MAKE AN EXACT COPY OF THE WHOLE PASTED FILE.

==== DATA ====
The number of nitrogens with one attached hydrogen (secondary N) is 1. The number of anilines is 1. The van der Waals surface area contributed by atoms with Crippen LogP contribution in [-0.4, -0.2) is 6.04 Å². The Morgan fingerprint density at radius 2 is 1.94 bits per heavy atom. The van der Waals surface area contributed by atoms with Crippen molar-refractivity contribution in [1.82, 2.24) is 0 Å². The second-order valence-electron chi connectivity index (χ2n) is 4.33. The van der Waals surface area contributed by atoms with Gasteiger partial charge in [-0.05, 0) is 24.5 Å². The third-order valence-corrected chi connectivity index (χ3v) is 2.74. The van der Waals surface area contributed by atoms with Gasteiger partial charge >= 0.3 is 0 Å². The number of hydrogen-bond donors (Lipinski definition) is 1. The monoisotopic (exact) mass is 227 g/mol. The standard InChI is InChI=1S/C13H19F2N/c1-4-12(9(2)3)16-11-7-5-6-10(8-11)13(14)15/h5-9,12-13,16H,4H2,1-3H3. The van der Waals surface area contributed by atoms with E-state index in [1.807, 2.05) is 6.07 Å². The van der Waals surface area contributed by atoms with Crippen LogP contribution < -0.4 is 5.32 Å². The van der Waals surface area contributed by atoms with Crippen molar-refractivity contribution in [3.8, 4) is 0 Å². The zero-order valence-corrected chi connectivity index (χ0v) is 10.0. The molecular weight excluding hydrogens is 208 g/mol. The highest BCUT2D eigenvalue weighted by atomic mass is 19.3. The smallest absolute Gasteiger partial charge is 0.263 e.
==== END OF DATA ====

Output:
The number of nitrogens with one attached hydrogen (secondary N) is 1. The number of anilines is 1. The van der Waals surface area contributed by atoms with Crippen LogP contribution in [-0.4, -0.2) is 6.04 Å². The Morgan fingerprint density at radius 2 is 1.94 bits per heavy atom. The van der Waals surface area contributed by atoms with Crippen molar-refractivity contribution in [1.82, 2.24) is 0 Å². The second-order valence-electron chi connectivity index (χ2n) is 4.33. The van der Waals surface area contributed by atoms with Gasteiger partial charge in [-0.05, 0) is 24.5 Å². The third-order valence-corrected chi connectivity index (χ3v) is 2.74. The van der Waals surface area contributed by atoms with Gasteiger partial charge >= 0.3 is 0 Å². The number of hydrogen-bond donors (Lipinski definition) is 1. The monoisotopic (exact) mass is 227 g/mol. The standard InChI is InChI=1S/C13H19F2N/c1-4-12(9(2)3)16-11-7-5-6-10(8-11)13(14)15/h5-9,12-13,16H,4H2,1-3H3. The van der Waals surface area contributed by atoms with E-state index in [1.807, 2.05) is 6.07 Å². The van der Waals surface area contributed by atoms with Crippen LogP contribution < -0.4 is 5.32 Å². The van der Waals surface area contributed by atoms with Crippen molar-refractivity contribution in [3.8, 4) is 0 Å². The zero-order valence-corrected chi connectivity index (χ0v) is 10.0. The molecular weight excluding hydrogens is 208 g/mol. The highest BCUT2D eigenvalue weighted by atomic mass is 19.3. The smallest absolute Gasteiger partial charge is 0.263 e.